While the economy has been going strong for years, many experts now believe some cracks in the foundation for all that growth are starting to form. In the past few weeks, warnings of another recession looming a year or so down the road have become more common, and that could have a major effect on the global supply chain.

At the end of June, a survey of supply chain professionals found that 55% of those experts expect to see a recession of some kind take place before the end of 2020, according to a the new Plans & Tactics to Recession-Proof the Enterprise: Survey of Procurement & Finance Professionals study from Suplari. While the majority of respondents think a downturn is 15 months or so away, at most, 30% feel they or their companies are not prepared to deal with a recession.

Moreover, because so many companies are anticipating financial difficulties, 80% are trying to rein in costs before the end of the fiscal year, the survey found.

"Finance and procurement professionals operate closely and holistically in relation to the matters of spend management, purchasing activity, savings optimization and risk factors," said Nikesh Parekh, co-founder and CEO of Suplari. "They are likely to be the first in their organizations to perceive and deal with the impact of a recession."

Concerns about a recession are mounting.Concerns about a recession are mounting.
Assessing the potential impact
In recent decades, recessions typically take place soon after the yields on 10-year Treasury bonds are surpassed by those for two-year Treasuries, and that happened in mid-August, according to supply chain expert Steve Banker, writing for Forbes. That in and of itself should serve as a warning to supply chain pros: They need to speed up their preparations for a downturn, or at least have plans in place for how they will react.

Companies need to consider the ways in which a recession would impact their ability to source materials or products and then link up with other businesses in the supply chain, and start building those projections into their integrated business planning, Banker added. However, it may be vital to speed up the regularity of that planning, based on the size and ability of an operation to handle it.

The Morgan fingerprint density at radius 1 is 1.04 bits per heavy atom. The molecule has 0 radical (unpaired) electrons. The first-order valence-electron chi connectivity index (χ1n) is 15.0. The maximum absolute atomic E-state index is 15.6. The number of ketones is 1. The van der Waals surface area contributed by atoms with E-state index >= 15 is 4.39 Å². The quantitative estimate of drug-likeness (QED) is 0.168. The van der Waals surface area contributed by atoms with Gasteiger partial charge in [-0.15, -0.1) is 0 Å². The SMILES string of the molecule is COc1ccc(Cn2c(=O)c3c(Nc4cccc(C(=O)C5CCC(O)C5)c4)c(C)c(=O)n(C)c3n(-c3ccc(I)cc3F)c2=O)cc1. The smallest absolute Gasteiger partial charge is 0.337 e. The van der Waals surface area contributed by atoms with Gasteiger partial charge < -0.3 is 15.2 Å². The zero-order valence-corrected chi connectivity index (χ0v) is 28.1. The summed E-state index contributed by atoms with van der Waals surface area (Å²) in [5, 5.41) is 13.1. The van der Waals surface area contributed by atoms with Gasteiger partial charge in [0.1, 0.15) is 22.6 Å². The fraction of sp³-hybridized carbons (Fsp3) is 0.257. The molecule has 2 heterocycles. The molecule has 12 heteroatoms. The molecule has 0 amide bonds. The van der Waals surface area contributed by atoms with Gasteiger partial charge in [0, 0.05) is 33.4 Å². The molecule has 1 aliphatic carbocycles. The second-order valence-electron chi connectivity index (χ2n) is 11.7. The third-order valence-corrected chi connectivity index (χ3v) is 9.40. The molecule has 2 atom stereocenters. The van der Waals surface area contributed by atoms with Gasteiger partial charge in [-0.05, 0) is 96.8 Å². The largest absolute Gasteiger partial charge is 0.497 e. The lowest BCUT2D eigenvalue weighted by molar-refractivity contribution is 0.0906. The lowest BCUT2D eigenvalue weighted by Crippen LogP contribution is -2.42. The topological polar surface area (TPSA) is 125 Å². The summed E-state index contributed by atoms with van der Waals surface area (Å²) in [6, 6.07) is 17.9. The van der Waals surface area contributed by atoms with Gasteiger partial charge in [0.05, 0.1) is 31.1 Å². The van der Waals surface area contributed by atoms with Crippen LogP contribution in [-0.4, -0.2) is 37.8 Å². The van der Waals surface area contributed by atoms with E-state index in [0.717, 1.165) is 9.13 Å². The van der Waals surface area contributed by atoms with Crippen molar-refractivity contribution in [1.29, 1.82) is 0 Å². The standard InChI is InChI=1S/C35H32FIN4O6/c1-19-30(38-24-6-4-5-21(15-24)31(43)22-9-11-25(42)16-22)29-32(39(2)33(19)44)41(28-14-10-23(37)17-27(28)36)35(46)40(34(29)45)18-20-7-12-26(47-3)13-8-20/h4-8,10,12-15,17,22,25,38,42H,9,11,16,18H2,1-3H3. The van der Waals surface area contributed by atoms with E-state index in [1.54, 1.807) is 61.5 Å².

Some may benefit from upgrading monthly IBP to weekly, or quarterly to monthly, to put themselves in a better position to deal with these issues.

Already feeling the effects?
Meanwhile, investment bank Goldman Sachs recently cut its own growth forecast by about 10% because it has already begun to feel some of the early effects of a potential recession, triggered in large part by the "trade war" between the U.S. and China, according to CNBC. Goldman Sachs chief economist Jan Hatzius recently told clients that as much as one-third of the drag on the United States' GDP could come from just the latest escalation of the trade war's tariffs, some of which has been delayed over concerns about the holiday shopping season.

In fact, Hatzius specifically cited fears about complications in the supply chain that would lead to difficulties in the U.S., the report said.

With all this in mind, supply chain professionals would be wise to make sure they start their planning as soon as possible for a potential recession, so  they aren't caught half-prepared when and if the downturn hits.
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